Existing fonts are mapped into the Unicode address space and extended to 16 bits if required, so Unicode can use fonts such as ASCII, UCS-2, JIS X0208 and many others. If you'd like to learn more about fonts and internationalization in general, a good book is "Programming for the World", by Sandra Martin O'Donnell (Prentice Hall, 440 pages). This book was published in 1994, when Unicode 1.1 was current, and when Sandra was responsible for all internationalization-related activities at the Open Software Foundation. Java programmers will find the first half of the book to be a solid foundation for further study. It also describes parsing issues for Asian languages, something I have not seen in other computer books. Unfortunately, the book's programming examples are all written in C and assume Unix, and the methodology used in the Java Internationalization classes has advanced far beyond what is described in the book. As an introduction, however, this book is one of the best. Among other things, it explains multibyte character sets and wide characters. I, an old-time C and C++ programmer, really appreciated learning why multibyte characters are used for storage in files, and why they are often converted to wide characters for parsing.

Another good introduction is "Developing International Software for Windows 95 and Windows NT", by Nadine Kano (Microsoft Press, 1995, 743 pages.) This book, although very specifically targeted towards Windows 95 and Windows NT, is full of useful information. It begins with a ten page overview of the internationalization and localization process. Chapter 2, entitled 'Designing a Global Program', contains material applicable for any operating system and any programming language. Half of chapter three discusses double-byte encoding and Unicode; the remainder of that chapter, and the next ('Preparing the User Interface for Localization') are only partially useful for localizing platform-independent Java programs. Chapter 5, 'Supporting Local Conventions' is well covered in the Java tutorial materials. Chapter 6, 'Accommodating Multilingual I/O on Microsoft Windows' is quite helpful to anyone needing to multilingual input data for any language. Chapter 7, 'Processing Far Eastern Writing Systems' is a very good overview of the Chinese, Japanese and Korean written languages, and covers input methods, fonts, sort rules and line breaking rules. Unfortunately, the book does not cover NT 4.0, only NT 3.51. The remaining half of the book consists of appendices, including an extensive glossary (good to have if you are new to the subject!), Latic Diacritics and Ligatures, international punctuation symbols, and tables of code pages, Unicode to double byte mapping tables, and hundreds of pages of other Microsoft-specific information (useless to Java programmers).

Pick either O'Donnell's or Kano's book to start your education on the subject. Next on your reading list should be "The Unicode Standard, Version 2.0", by The Unicode Consortium. This is the bible for programmers localizing software. There is no substitute. You should be familiar with the material contained in O'Donnell's or Kano's books before tackling this one, however.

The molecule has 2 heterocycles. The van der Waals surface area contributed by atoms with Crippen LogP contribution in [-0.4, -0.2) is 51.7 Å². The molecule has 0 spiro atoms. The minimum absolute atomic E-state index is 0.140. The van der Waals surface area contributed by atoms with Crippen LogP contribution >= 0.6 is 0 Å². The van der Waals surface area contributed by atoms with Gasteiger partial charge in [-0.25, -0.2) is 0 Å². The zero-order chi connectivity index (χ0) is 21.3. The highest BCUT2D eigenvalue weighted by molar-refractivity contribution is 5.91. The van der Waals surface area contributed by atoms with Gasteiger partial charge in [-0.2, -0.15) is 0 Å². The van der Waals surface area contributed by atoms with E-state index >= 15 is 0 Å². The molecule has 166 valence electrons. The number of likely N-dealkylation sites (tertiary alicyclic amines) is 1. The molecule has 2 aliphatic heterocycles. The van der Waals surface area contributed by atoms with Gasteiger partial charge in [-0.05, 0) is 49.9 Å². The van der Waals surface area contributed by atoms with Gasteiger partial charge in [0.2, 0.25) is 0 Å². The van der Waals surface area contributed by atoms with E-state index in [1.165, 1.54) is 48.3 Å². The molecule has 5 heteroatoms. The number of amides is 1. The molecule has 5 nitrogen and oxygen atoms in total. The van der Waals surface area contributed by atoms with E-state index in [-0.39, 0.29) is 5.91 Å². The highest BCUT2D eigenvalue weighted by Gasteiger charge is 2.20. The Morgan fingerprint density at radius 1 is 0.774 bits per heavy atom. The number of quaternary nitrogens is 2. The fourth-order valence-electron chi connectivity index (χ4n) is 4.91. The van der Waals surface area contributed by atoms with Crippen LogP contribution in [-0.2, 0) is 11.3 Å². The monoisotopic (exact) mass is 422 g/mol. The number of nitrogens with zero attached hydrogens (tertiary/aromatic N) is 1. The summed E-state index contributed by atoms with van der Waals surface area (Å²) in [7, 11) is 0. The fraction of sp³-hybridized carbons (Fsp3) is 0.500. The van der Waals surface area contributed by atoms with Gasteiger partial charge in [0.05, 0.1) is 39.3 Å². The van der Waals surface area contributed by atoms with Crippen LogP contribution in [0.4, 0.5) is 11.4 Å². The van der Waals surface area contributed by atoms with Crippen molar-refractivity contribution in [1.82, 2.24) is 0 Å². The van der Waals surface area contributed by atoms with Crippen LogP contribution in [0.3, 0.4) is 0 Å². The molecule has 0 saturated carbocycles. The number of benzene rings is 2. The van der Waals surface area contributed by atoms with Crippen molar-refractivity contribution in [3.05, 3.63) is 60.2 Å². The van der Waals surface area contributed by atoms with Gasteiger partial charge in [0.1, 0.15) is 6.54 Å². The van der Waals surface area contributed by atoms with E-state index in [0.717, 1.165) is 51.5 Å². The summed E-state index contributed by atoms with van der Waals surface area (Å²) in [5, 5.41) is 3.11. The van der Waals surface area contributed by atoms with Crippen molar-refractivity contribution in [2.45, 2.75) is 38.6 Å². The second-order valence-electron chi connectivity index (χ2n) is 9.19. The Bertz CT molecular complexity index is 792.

The Lineage of Java 1.1's Internationalization Classes

Out Of Unicode, Out of Taligent/IBM, Out of Javasoft

Java has been based on Unicode since the beginning, and all Java strings are in fact Unicode strings. Java 1.1 deprecated many of Java 1.0.2's ASCII-based input/output methods in favor of Unicode-compliant methods.

IBM used the Unicode 2.0 standard as a building block for their Internationalization Classes for C++ and Java products. Reading IBM's white paper, you immediately see the basis for Java 1.1's Internationalization Classes. IBM has worked closely with Sun and Unicode, in fact, the President of the Unicode Consortium, Dr. Mark Davis, is also Program Director of the IBM Center for Java Technology in Silicon Valley, and was the director of the Core Technologies department at Taligent, Inc. Taligent originally developed the Internationalization Classes prior to IBM re-absorbing the company back into Big Blue. (Did you know that IBM is the world's largest employer of Java programmers?) Dr. Davis published "Java Cookbook: Creating Global Applications" which is a good introduction to the Internationalization Classes. Sun's Java Internationalization Home Page is another good place to start.

Possibly the best material that is available to learn Java's Internationalization API is Core Java 1.1 - Volume II, by Horstmann and Cornell (Sunsoft Press, 1998, 661 pages). In the 66 pages of Chapter 9 ('Internationalization'), this book contains an extremely clear development of the Java internationalization API. The explanation of the different types of resource bundles is particularly good. Together with Volume I ('Fundamentals', 630 pages), these two books form a solid basis for learning Java, and are a good reference to have.

Warning! If your mother tongue is written using a Latin script (like English, French, German or Russian) and you try to understand how to program the Java Internationalization API without reading two of the three books suggested in the section above, you will not have the background to be able to make design decisions based for programs which need to be localized to an Asian language.

There are two monthly magazines dedicated to internationalizing and localizing software: "MultiLingual Communications & Technology". Their web site was not ready at the time when this page was prepared, but you can phone them at 1-208-263-8178, or fax them at 1-208-263-6310. Another magazine is Language International.

More to come…

Michael Slinn, P. Eng., is a freelance software engineer and journalist who has produced localized software for English, French, German and Spanish.